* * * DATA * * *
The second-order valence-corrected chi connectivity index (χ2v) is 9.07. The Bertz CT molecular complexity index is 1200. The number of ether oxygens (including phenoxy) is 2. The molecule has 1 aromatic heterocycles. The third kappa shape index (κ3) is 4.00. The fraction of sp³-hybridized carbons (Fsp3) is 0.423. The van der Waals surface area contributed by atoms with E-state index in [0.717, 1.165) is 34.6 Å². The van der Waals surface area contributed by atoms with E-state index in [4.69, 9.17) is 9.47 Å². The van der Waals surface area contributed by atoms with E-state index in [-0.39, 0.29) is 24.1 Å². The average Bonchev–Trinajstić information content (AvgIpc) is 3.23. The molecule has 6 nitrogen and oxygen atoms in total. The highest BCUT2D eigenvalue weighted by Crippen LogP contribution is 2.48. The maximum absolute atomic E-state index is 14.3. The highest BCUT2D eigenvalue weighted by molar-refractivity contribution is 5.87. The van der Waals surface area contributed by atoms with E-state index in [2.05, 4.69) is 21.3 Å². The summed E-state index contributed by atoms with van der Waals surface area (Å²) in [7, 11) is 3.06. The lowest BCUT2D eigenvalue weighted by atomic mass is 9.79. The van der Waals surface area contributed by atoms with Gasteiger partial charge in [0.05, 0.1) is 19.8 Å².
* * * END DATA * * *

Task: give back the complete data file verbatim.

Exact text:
The second-order valence-corrected chi connectivity index (χ2v) is 9.07. The Bertz CT molecular complexity index is 1200. The number of ether oxygens (including phenoxy) is 2. The molecule has 1 aromatic heterocycles. The third kappa shape index (κ3) is 4.00. The fraction of sp³-hybridized carbons (Fsp3) is 0.423. The van der Waals surface area contributed by atoms with E-state index in [0.717, 1.165) is 34.6 Å². The van der Waals surface area contributed by atoms with E-state index in [4.69, 9.17) is 9.47 Å². The van der Waals surface area contributed by atoms with E-state index in [-0.39, 0.29) is 24.1 Å². The average Bonchev–Trinajstić information content (AvgIpc) is 3.23. The molecule has 6 nitrogen and oxygen atoms in total. The highest BCUT2D eigenvalue weighted by Crippen LogP contribution is 2.48. The maximum absolute atomic E-state index is 14.3. The highest BCUT2D eigenvalue weighted by molar-refractivity contribution is 5.87. The van der Waals surface area contributed by atoms with E-state index in [2.05, 4.69) is 21.3 Å². The summed E-state index contributed by atoms with van der Waals surface area (Å²) in [7, 11) is 3.06. The lowest BCUT2D eigenvalue weighted by atomic mass is 9.79. The van der Waals surface area contributed by atoms with Gasteiger partial charge in [0.05, 0.1) is 19.8 Å².